You successfully added to your cart! You can either continue shopping, or checkout now if you'd like.
Note: If you'd like to continue shopping, you can always access your cart from the icon at the upper-right of every page.
Isaiah 30-32 is a passage that warned Israel about its dependence upon its military might. In modern times the problem is (as Dwight Eisenhower put it) “the military-industrial complex.” Biblical law forbids a king from “multiplying horses” (Deut. 17:16), because horses were the tanks of the day in time of battle. Some military preparations were desirable, but God did not want Israel to depend upon its military might, but upon God Himself.
In practical terms, God knew that if a nation came to depend upon military might, it would not be long before the military machine would be the real power in the nation and could easily be tempted to take over the country. This has happened many times in the history of nations and is seen especially in the case of the Roman Empire. God said that it would bring them to “Egypt,” which was not only a place to buy horses, but was also a metaphor for bondage.
The alternative is for the people to have faith in God's protection. But the laws of tribulation also make it clear that if the nation refused to be obedient to God and His law, God would give Israel into the hands of those foreign nations.
The Israelites were rebellious against God from the beginning, and so God put them into six different captivities up to the time of King Saul. When the people repented, God sent them deliverers. During those three centuries, they were in captivity for 111 years, over one-third of their time in Canaan. They finally got tired of God's strict rule and wanted a man to rule them—one who was more understanding of their idolatry. Since God refused to defend them in their idolatry, they figured that a man would do a better job establishing national defense.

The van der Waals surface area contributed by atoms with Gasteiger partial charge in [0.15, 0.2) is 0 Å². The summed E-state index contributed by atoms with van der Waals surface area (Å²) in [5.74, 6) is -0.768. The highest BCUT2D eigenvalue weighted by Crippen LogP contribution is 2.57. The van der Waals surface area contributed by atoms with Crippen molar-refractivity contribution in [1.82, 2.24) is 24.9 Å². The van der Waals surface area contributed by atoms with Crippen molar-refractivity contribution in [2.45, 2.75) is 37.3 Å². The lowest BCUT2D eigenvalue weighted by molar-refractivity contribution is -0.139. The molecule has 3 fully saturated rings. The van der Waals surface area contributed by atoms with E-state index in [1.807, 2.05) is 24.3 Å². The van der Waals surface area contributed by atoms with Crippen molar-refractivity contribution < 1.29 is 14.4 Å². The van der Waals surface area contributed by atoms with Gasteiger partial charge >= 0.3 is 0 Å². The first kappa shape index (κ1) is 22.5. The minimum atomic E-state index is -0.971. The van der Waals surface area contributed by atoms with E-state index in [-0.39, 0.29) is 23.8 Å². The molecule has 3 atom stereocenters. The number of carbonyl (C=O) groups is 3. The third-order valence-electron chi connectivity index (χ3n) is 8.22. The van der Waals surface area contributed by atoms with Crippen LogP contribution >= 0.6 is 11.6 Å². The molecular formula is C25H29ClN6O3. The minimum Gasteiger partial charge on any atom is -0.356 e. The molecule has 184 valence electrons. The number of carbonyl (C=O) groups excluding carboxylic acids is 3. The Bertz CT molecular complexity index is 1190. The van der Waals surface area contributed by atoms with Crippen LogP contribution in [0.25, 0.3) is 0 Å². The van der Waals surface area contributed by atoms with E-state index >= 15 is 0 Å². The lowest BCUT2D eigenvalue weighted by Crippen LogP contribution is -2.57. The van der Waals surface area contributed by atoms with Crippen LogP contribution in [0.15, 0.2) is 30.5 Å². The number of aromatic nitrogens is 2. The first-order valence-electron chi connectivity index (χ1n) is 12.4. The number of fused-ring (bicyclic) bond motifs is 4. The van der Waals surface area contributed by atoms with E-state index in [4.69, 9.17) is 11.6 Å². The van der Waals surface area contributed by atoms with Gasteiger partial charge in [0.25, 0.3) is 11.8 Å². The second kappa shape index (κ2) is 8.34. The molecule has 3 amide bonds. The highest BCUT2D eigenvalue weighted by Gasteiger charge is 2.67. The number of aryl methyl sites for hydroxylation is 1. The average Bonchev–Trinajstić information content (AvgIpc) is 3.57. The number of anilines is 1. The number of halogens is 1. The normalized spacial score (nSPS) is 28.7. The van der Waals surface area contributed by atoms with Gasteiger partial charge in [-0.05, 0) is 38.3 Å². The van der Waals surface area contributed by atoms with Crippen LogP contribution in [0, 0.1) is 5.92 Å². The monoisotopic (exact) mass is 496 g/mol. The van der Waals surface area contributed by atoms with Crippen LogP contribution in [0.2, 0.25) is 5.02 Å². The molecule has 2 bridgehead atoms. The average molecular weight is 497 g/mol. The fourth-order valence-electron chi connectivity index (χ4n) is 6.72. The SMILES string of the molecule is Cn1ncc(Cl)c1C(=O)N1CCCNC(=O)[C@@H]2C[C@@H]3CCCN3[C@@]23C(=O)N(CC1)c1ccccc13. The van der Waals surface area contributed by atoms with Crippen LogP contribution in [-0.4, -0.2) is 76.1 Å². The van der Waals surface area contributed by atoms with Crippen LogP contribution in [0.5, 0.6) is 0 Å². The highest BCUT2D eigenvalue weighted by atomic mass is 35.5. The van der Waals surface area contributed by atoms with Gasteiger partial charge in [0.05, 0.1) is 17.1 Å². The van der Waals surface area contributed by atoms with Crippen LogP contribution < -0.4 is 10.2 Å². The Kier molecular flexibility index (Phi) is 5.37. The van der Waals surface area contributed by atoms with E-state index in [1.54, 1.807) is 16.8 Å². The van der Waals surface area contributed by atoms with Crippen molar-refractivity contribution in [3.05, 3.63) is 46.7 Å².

Because God always took credit for selling Israel into the hands of those foreign “enemies,” it is apparent from a biblical perspective that each captivity was a matter of divine judgment upon Israel. The people thus wanted a king who would defend them against God's judgments, so that they could have freedom of religion.
So when Israel was being threatened by the Assyrians, the prophet Isaiah preached that the problem with Assyria was not a military matter, but a matter of the heart. Isaiah 30:1 says,
1 Woe to the rebellious children, declares the Lord, who execute a plan, but not Mine, and make an alliance, but not of My Spirit, in order to add sin to sin.
In other words, they had their political council meetings and decided they needed a military covering, rather than the covering of the Holy Spirit. In doing this, they were hoping to keep their idolatry and then violate still another law by depending upon “horses.” The passage goes on to give details. Then in 31:3 the prophet says,
1 Woe to those who go down to Egypt for help; and rely on horses, and trust in chariots because they are many; and in horsemen, because they are very strong; but they do not look to the Holy One of Israel, nor seek the Lord! . . . 3 Now the Egyptians are men and not God, and their horses are flesh and not spirit.
Because the nation put their trust in horse flesh instead of repenting before the Holy One of Israel, God strengthened the Assyrians and gave Israel into their hands. This condition would last “until the Spirit is poured out upon us from on high” (32:15).
This is the basic theme of Isaiah 30-32. The purpose of divine judgment was to put pressure upon the nation to repent of its idolatry and to receive the outpouring of the Holy Spirit, pictured as “rain” that would turn the nation into a “fruitful field.”